The UK construction industry has witnessed a fall of nearly two percent in construction activity during 2010 compared with last years 12 per cent drop and is expected to remain in recession. It is estimated that by the end of 2010, construction industry will have lost £16 billion of work in just three years and the growth is not expected to return until 2011 and even then it is forecasted to be relatively subdued at just one per cent per year in the consecutive three years coming. An interesting factor to be observed here is regarding the private Vs public construction companies’ progress.
Over the past one and half year, private sector construction fell by almost 20 percent, losing approximately £14bn of work and a further fall of four per cent is anticipated during 2010. However, the public sector construction, on the other hand, rose due to government’s fiscal stimulus and contractors on government frameworks were able to take advantage of some of the falls experienced from the private sector. There are high chances that this trend is set to reverse in the near term as a result of economic recovery set to lead to a rise in construction funded by the private sector. On the other hand, the state of the public finances is likely to lead to a deep fall in public spending on construction. Critical fact lies in spending on public schools and housing, as well as on energy and transport infrastructure and they are not cut sharply, otherwise recovery for the construction industry might be delayed and consequently, the economic recovery in the UK might be severely hindered.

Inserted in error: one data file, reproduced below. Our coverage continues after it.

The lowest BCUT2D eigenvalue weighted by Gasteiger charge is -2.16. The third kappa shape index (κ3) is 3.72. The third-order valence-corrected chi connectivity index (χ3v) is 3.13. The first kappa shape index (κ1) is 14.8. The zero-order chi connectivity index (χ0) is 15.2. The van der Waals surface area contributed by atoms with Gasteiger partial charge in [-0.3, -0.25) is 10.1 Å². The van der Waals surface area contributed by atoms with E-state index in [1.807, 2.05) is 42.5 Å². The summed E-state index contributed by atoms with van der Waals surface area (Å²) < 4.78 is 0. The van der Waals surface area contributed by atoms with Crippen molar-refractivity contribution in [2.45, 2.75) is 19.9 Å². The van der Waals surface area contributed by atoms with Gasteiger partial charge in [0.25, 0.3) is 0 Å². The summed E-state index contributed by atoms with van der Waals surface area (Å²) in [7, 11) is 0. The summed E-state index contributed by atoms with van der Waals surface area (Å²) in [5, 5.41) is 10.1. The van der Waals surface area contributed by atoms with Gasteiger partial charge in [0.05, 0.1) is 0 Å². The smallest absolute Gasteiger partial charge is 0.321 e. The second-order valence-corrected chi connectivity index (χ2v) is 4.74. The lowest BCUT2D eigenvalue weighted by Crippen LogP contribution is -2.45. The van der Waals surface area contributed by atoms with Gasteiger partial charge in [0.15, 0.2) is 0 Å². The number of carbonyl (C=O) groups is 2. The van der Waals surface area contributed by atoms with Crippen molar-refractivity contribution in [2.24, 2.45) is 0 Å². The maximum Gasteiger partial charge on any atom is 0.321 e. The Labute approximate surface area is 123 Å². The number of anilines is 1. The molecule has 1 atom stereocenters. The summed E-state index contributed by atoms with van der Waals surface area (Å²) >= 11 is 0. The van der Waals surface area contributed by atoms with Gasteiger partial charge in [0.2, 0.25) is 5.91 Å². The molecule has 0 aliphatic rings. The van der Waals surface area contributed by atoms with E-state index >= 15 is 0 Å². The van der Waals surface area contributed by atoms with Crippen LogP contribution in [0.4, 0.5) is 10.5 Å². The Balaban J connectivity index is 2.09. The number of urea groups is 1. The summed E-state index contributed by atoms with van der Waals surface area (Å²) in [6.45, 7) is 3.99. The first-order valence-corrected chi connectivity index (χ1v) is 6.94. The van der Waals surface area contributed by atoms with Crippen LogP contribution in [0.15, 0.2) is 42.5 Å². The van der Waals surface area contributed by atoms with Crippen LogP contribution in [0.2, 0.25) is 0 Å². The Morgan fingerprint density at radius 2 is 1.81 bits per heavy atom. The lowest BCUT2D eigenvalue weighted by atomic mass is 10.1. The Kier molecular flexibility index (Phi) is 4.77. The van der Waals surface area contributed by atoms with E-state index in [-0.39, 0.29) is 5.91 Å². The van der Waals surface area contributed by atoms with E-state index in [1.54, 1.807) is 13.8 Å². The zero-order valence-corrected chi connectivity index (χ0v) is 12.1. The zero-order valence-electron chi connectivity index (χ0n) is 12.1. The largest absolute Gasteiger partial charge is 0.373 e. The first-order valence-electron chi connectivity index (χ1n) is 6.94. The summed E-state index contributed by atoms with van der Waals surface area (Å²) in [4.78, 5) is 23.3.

1. With some new contracts signed, in addition to existing work brought forward through governments fiscal stimulus, orders rose 60 per cent during 2009 and although the number of roads projects signed in the last first quarter of 2010 has remained broadly flat compared to